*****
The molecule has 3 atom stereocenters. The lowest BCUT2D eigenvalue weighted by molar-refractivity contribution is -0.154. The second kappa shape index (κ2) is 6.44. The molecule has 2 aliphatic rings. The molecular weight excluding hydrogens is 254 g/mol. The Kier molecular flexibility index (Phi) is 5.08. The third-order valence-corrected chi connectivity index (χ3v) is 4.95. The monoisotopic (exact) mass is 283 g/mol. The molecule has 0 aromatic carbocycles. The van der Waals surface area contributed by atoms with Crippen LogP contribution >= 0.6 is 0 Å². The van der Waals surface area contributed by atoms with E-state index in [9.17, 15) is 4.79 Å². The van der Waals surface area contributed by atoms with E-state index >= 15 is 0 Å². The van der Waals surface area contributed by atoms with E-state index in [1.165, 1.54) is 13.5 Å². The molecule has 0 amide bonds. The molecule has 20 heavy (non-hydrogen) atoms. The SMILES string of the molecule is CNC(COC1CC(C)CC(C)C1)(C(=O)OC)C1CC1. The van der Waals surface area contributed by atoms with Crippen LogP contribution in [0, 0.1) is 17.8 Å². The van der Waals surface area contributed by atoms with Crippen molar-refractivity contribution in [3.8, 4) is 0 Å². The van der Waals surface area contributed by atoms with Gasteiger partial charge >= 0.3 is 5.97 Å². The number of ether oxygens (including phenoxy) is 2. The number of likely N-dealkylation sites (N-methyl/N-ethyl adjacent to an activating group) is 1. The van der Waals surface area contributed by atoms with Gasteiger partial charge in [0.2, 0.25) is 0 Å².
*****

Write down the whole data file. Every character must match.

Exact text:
The molecule has 3 atom stereocenters. The lowest BCUT2D eigenvalue weighted by molar-refractivity contribution is -0.154. The second kappa shape index (κ2) is 6.44. The molecule has 2 aliphatic rings. The molecular weight excluding hydrogens is 254 g/mol. The Kier molecular flexibility index (Phi) is 5.08. The third-order valence-corrected chi connectivity index (χ3v) is 4.95. The monoisotopic (exact) mass is 283 g/mol. The molecule has 0 aromatic carbocycles. The van der Waals surface area contributed by atoms with Crippen LogP contribution >= 0.6 is 0 Å². The van der Waals surface area contributed by atoms with E-state index in [9.17, 15) is 4.79 Å². The van der Waals surface area contributed by atoms with E-state index >= 15 is 0 Å². The van der Waals surface area contributed by atoms with E-state index in [1.165, 1.54) is 13.5 Å². The molecule has 0 amide bonds. The molecule has 20 heavy (non-hydrogen) atoms. The SMILES string of the molecule is CNC(COC1CC(C)CC(C)C1)(C(=O)OC)C1CC1. The van der Waals surface area contributed by atoms with Crippen LogP contribution in [0, 0.1) is 17.8 Å². The van der Waals surface area contributed by atoms with Crippen molar-refractivity contribution in [3.8, 4) is 0 Å². The van der Waals surface area contributed by atoms with Gasteiger partial charge >= 0.3 is 5.97 Å². The number of ether oxygens (including phenoxy) is 2. The number of likely N-dealkylation sites (N-methyl/N-ethyl adjacent to an activating group) is 1. The van der Waals surface area contributed by atoms with Gasteiger partial charge in [0.2, 0.25) is 0 Å².